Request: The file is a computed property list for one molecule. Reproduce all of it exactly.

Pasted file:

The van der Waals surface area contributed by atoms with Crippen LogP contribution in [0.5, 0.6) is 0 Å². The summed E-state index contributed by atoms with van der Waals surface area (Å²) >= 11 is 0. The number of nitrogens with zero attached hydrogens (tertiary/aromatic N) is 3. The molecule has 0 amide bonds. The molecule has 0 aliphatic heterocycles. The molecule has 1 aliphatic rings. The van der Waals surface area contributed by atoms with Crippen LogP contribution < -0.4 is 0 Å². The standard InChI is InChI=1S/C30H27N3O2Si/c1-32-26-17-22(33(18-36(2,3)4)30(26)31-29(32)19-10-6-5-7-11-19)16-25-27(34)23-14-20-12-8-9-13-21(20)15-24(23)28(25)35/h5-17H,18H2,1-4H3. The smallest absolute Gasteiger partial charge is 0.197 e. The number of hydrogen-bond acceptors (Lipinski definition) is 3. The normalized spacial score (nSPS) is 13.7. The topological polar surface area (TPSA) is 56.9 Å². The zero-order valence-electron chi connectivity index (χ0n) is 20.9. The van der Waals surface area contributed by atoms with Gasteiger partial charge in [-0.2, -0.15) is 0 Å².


The van der Waals surface area contributed by atoms with Crippen LogP contribution in [0.5, 0.6) is 0 Å². The summed E-state index contributed by atoms with van der Waals surface area (Å²) >= 11 is 0. The number of nitrogens with zero attached hydrogens (tertiary/aromatic N) is 3. The molecule has 0 amide bonds. The molecule has 0 aliphatic heterocycles. The molecule has 1 aliphatic rings. The van der Waals surface area contributed by atoms with Crippen LogP contribution < -0.4 is 0 Å². The standard InChI is InChI=1S/C30H27N3O2Si/c1-32-26-17-22(33(18-36(2,3)4)30(26)31-29(32)19-10-6-5-7-11-19)16-25-27(34)23-14-20-12-8-9-13-21(20)15-24(23)28(25)35/h5-17H,18H2,1-4H3. The smallest absolute Gasteiger partial charge is 0.197 e. The number of hydrogen-bond acceptors (Lipinski definition) is 3. The normalized spacial score (nSPS) is 13.7. The topological polar surface area (TPSA) is 56.9 Å². The zero-order valence-electron chi connectivity index (χ0n) is 20.9. The van der Waals surface area contributed by atoms with Gasteiger partial charge in [-0.2, -0.15) is 0 Å².